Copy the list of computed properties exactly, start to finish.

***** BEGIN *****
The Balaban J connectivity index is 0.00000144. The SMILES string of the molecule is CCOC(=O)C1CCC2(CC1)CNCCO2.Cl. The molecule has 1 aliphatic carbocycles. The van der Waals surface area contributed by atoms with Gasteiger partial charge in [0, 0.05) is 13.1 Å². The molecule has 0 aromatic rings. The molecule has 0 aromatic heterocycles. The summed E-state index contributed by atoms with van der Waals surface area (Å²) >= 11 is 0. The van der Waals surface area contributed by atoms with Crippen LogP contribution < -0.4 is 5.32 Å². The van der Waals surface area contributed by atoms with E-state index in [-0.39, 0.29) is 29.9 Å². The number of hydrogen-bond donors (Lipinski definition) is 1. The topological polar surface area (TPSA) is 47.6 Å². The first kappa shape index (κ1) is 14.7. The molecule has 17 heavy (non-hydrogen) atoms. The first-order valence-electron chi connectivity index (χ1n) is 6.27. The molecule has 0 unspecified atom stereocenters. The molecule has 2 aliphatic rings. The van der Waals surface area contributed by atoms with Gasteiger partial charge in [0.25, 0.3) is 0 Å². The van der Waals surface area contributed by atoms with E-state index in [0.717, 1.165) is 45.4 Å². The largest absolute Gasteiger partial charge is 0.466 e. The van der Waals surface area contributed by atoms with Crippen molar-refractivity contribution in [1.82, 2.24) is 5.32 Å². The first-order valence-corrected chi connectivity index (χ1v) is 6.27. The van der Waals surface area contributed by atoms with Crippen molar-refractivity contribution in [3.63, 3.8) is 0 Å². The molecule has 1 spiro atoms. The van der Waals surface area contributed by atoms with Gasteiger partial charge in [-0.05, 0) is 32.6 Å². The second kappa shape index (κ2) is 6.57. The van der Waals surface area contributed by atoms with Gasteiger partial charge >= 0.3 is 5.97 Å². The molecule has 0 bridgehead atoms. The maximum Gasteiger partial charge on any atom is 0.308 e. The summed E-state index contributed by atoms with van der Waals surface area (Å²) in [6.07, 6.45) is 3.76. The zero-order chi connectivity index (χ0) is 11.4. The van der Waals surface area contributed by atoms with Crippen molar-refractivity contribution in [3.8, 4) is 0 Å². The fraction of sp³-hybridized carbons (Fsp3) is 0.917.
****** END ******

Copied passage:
The Balaban J connectivity index is 0.00000144. The SMILES string of the molecule is CCOC(=O)C1CCC2(CC1)CNCCO2.Cl. The molecule has 1 aliphatic carbocycles. The van der Waals surface area contributed by atoms with Gasteiger partial charge in [0, 0.05) is 13.1 Å². The molecule has 0 aromatic rings. The molecule has 0 aromatic heterocycles. The summed E-state index contributed by atoms with van der Waals surface area (Å²) >= 11 is 0. The van der Waals surface area contributed by atoms with Crippen LogP contribution < -0.4 is 5.32 Å². The van der Waals surface area contributed by atoms with E-state index in [-0.39, 0.29) is 29.9 Å². The number of hydrogen-bond donors (Lipinski definition) is 1. The topological polar surface area (TPSA) is 47.6 Å². The first kappa shape index (κ1) is 14.7. The molecule has 17 heavy (non-hydrogen) atoms. The first-order valence-electron chi connectivity index (χ1n) is 6.27. The molecule has 0 unspecified atom stereocenters. The molecule has 2 aliphatic rings. The van der Waals surface area contributed by atoms with Gasteiger partial charge in [0.25, 0.3) is 0 Å². The van der Waals surface area contributed by atoms with E-state index in [0.717, 1.165) is 45.4 Å². The largest absolute Gasteiger partial charge is 0.466 e. The van der Waals surface area contributed by atoms with Crippen molar-refractivity contribution in [1.82, 2.24) is 5.32 Å². The first-order valence-corrected chi connectivity index (χ1v) is 6.27. The van der Waals surface area contributed by atoms with Crippen molar-refractivity contribution in [3.63, 3.8) is 0 Å². The molecule has 1 spiro atoms. The van der Waals surface area contributed by atoms with Gasteiger partial charge in [-0.05, 0) is 32.6 Å². The second kappa shape index (κ2) is 6.57. The van der Waals surface area contributed by atoms with Gasteiger partial charge >= 0.3 is 5.97 Å². The molecule has 0 bridgehead atoms. The maximum Gasteiger partial charge on any atom is 0.308 e. The summed E-state index contributed by atoms with van der Waals surface area (Å²) in [6.07, 6.45) is 3.76. The zero-order chi connectivity index (χ0) is 11.4. The van der Waals surface area contributed by atoms with Crippen molar-refractivity contribution in [3.8, 4) is 0 Å². The fraction of sp³-hybridized carbons (Fsp3) is 0.917.